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PLoS One. 2011;6(8):e23590. doi: 10.1371/journal.pone.0023590. Epub 2011 Aug 24.

The transcriptome of Trichuris suis--first molecular insights into a parasite with curative properties for key immune diseases of humans.

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1
Department of Veterinary Science, The University of Melbourne, Parkville, Victoria, Australia. ccan@unimelb.edu.au

Abstract

BACKGROUND:

Iatrogenic infection of humans with Trichuris suis (a parasitic nematode of swine) is being evaluated or promoted as a biological, curative treatment of immune diseases, such as inflammatory bowel disease (IBD) and ulcerative colitis, in humans. Although it is understood that short-term T. suis infection in people with such diseases usually induces a modified Th2-immune response, nothing is known about the molecules in the parasite that induce this response.

METHODOLOGY/PRINCIPAL FINDINGS:

As a first step toward filling the gaps in our knowledge of the molecular biology of T. suis, we characterised the transcriptome of the adult stage of this nematode employing next-generation sequencing and bioinformatic techniques. A total of ∼65,000,000 reads were generated and assembled into ∼20,000 contiguous sequences ( = contigs); ∼17,000 peptides were predicted and classified based on homology searches, protein motifs and gene ontology and biological pathway mapping.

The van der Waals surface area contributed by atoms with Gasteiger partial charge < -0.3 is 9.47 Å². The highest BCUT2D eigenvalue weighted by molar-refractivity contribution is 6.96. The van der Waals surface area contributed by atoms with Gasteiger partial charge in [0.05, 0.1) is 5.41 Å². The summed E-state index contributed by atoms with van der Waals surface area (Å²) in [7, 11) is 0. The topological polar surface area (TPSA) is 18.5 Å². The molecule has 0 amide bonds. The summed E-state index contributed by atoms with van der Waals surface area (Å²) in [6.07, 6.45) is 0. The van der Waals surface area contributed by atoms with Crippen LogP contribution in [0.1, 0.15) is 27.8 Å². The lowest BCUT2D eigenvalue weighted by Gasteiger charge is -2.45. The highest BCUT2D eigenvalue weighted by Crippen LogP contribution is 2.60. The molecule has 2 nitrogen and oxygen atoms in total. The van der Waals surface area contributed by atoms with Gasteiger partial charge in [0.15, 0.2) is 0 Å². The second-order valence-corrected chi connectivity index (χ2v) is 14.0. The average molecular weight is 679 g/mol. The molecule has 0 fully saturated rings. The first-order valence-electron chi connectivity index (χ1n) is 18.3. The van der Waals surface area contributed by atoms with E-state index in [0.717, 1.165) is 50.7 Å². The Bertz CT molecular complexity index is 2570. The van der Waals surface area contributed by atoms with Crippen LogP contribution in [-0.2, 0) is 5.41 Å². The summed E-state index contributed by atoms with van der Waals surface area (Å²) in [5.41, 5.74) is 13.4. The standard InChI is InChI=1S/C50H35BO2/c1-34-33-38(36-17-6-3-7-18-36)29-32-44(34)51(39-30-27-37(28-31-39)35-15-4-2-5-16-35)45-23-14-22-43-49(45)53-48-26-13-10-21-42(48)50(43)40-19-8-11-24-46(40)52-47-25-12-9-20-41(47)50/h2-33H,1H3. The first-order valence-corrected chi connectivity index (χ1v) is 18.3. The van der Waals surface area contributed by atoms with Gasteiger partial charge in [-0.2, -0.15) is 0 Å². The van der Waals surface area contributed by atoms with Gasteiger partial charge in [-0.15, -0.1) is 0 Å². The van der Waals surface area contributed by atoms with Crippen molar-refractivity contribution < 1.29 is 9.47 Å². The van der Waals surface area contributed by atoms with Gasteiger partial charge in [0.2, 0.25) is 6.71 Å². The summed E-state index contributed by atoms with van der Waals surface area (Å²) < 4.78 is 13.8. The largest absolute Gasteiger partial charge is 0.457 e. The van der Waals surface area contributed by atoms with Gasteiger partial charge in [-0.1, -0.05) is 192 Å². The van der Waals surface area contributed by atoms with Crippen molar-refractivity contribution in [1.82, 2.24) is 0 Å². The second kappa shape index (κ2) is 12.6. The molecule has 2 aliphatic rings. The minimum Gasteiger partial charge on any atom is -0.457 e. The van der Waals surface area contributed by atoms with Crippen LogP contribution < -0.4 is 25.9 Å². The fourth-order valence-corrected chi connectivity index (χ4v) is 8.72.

CONCLUSIONS:

These analyses provided interesting insights into a number of molecular groups, particularly predicted excreted/secreted molecules (n = 1,288), likely to be involved in the parasite-host interactions, and also various molecules (n = 120) linked to chemokine, T-cell receptor and TGF-β signalling as well as leukocyte transendothelial migration and natural killer cell-mediated cytotoxicity, which are likely to be immuno-regulatory or -modulatory in the infected host. This information provides a conceptual framework within which to test the immunobiological basis for the curative effect of T. suis infection in humans against some immune diseases. Importantly, the T. suis transcriptome characterised herein provides a curated resource for detailed studies of the immuno-molecular biology of this parasite, and will underpin future genomic and proteomic explorations.

PMID:
21887281
PMCID:
PMC3160910
DOI:
10.1371/journal.pone.0023590
[Indexed for MEDLINE]
Free PMC Article
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